Apparent mass is a function of the striking technique. In the case of a punch, someone could punch with only the mass their arm, or they could put their entire body mass behind the punch by snapping the shoulder and hip into the strike. Striking speed is defined as the instantaneous velocity of the fist at the point of contact with the board.
The standard case is a fresh pine board with a volume of 0.0017 m3. With Mr=0.061 GN/m2 and E=8.81 GN/m2, the breaking energy is 359 J. The energy required to break the board is shown as a horizontal plane with z=359. Any combination of striking speed and apparent mass above this plane will result in fractured board, any combination below the plane will result in a fractured hand.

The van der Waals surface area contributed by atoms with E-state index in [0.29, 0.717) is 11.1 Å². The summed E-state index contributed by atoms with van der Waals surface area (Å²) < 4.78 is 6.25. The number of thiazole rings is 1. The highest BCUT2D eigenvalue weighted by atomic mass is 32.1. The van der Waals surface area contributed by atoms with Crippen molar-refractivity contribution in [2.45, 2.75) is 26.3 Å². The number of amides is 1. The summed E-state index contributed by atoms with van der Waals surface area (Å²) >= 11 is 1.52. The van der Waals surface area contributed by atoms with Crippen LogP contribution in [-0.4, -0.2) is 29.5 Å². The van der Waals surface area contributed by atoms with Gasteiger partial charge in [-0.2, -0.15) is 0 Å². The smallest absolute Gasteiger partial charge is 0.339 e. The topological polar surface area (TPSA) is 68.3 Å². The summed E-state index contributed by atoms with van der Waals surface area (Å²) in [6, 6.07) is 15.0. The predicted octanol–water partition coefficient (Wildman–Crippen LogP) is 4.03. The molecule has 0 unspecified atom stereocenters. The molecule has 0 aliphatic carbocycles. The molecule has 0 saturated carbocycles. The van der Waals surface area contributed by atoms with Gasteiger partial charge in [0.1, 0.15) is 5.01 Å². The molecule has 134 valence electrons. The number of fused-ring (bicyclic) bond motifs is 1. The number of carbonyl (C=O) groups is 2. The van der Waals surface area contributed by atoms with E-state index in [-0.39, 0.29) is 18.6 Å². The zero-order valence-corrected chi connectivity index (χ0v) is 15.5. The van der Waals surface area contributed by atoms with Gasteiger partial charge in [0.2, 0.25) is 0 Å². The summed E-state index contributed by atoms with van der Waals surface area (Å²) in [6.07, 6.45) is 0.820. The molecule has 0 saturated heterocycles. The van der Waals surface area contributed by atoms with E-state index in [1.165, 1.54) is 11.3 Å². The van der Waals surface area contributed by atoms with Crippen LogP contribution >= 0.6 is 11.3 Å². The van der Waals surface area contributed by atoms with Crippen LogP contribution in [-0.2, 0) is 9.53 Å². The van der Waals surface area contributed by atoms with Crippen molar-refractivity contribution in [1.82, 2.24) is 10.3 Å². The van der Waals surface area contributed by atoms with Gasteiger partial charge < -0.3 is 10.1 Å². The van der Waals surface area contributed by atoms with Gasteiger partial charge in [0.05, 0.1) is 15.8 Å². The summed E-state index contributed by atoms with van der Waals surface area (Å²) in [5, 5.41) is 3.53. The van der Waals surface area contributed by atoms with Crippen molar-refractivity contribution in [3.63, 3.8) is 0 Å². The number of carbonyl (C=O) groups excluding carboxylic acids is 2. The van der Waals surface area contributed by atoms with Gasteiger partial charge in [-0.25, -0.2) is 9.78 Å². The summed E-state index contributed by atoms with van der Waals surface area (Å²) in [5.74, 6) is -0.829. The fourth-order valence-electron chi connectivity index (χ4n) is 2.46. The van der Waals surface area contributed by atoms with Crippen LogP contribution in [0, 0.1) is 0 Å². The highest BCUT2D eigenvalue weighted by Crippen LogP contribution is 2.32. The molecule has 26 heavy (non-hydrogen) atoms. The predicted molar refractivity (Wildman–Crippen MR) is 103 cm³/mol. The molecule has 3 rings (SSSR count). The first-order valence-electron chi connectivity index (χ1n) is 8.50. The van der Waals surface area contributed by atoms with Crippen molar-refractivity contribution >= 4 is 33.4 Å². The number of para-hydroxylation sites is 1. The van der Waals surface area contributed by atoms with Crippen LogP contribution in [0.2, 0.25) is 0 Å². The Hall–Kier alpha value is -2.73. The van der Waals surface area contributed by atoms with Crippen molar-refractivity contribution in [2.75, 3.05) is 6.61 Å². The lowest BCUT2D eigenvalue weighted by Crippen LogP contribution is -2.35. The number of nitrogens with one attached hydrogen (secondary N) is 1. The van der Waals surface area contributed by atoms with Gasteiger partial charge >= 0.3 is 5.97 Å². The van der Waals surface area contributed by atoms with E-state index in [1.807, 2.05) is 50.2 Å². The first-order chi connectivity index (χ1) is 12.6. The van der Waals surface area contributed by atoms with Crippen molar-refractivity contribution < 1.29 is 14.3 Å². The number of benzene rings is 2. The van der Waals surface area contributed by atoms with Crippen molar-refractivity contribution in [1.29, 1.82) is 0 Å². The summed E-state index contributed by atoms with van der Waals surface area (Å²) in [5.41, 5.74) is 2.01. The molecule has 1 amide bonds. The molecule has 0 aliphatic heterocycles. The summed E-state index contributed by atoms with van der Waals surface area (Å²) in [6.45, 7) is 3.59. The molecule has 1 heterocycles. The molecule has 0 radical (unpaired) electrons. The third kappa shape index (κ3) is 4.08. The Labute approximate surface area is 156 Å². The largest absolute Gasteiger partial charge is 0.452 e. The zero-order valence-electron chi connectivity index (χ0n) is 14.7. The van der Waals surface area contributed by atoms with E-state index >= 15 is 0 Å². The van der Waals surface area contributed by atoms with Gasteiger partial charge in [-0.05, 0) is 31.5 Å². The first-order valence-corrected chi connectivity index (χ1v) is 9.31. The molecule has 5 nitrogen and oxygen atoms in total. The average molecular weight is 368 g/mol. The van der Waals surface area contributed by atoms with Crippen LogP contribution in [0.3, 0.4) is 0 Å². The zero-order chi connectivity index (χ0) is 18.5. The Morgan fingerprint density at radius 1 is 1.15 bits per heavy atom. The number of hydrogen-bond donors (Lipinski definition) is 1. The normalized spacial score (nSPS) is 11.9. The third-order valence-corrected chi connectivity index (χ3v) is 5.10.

Several recognized limitations exist with this analysis. First, the breaking stress energy is defined as the average energy per unit volume. During a strike, the stress energy is highly localized, and therefore neither shape nor geometric variations are adequately addressed. Secondly, at least some energy from the strike is used to displace the board, and some is dissipated as heat and sound.
Overall, the predictions of the model are consistent with experiential evidence and provide a meaningful estimate of parameters that can determine whether a given board will break or not break.